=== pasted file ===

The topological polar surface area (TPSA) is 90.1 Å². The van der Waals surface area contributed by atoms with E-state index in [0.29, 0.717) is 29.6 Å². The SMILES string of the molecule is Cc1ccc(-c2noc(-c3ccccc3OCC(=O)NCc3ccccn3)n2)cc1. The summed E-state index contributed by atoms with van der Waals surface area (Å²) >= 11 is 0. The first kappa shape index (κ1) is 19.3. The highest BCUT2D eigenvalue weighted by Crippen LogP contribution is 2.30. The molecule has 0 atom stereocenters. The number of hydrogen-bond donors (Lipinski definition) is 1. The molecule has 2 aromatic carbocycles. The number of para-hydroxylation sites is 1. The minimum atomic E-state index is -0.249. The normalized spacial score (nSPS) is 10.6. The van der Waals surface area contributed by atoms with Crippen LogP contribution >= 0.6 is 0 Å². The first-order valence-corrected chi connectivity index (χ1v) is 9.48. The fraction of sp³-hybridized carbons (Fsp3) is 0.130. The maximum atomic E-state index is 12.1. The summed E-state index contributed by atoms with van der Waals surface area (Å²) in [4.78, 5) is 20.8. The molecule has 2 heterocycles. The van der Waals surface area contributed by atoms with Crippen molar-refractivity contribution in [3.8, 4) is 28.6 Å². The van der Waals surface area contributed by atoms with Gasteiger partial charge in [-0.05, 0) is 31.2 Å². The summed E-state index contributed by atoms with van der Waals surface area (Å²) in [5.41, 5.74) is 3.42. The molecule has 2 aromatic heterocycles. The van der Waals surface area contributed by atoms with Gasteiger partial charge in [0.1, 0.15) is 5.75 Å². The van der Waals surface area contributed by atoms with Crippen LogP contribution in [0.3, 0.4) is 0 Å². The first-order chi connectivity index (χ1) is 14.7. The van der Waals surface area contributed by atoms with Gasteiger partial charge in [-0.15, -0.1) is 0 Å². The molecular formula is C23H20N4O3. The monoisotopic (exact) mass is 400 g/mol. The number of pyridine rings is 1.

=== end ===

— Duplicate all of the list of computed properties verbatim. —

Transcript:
The topological polar surface area (TPSA) is 90.1 Å². The van der Waals surface area contributed by atoms with E-state index in [0.29, 0.717) is 29.6 Å². The SMILES string of the molecule is Cc1ccc(-c2noc(-c3ccccc3OCC(=O)NCc3ccccn3)n2)cc1. The summed E-state index contributed by atoms with van der Waals surface area (Å²) >= 11 is 0. The first kappa shape index (κ1) is 19.3. The highest BCUT2D eigenvalue weighted by Crippen LogP contribution is 2.30. The molecule has 0 atom stereocenters. The number of hydrogen-bond donors (Lipinski definition) is 1. The molecule has 2 aromatic carbocycles. The number of para-hydroxylation sites is 1. The minimum atomic E-state index is -0.249. The normalized spacial score (nSPS) is 10.6. The van der Waals surface area contributed by atoms with Crippen LogP contribution >= 0.6 is 0 Å². The first-order valence-corrected chi connectivity index (χ1v) is 9.48. The fraction of sp³-hybridized carbons (Fsp3) is 0.130. The maximum atomic E-state index is 12.1. The summed E-state index contributed by atoms with van der Waals surface area (Å²) in [4.78, 5) is 20.8. The molecule has 2 heterocycles. The van der Waals surface area contributed by atoms with Crippen molar-refractivity contribution in [3.8, 4) is 28.6 Å². The van der Waals surface area contributed by atoms with Gasteiger partial charge in [-0.05, 0) is 31.2 Å². The summed E-state index contributed by atoms with van der Waals surface area (Å²) in [5.41, 5.74) is 3.42. The molecule has 2 aromatic heterocycles. The van der Waals surface area contributed by atoms with Gasteiger partial charge in [0.1, 0.15) is 5.75 Å². The van der Waals surface area contributed by atoms with Crippen LogP contribution in [0.3, 0.4) is 0 Å². The first-order chi connectivity index (χ1) is 14.7. The van der Waals surface area contributed by atoms with Gasteiger partial charge in [-0.15, -0.1) is 0 Å². The molecular formula is C23H20N4O3. The monoisotopic (exact) mass is 400 g/mol. The number of pyridine rings is 1.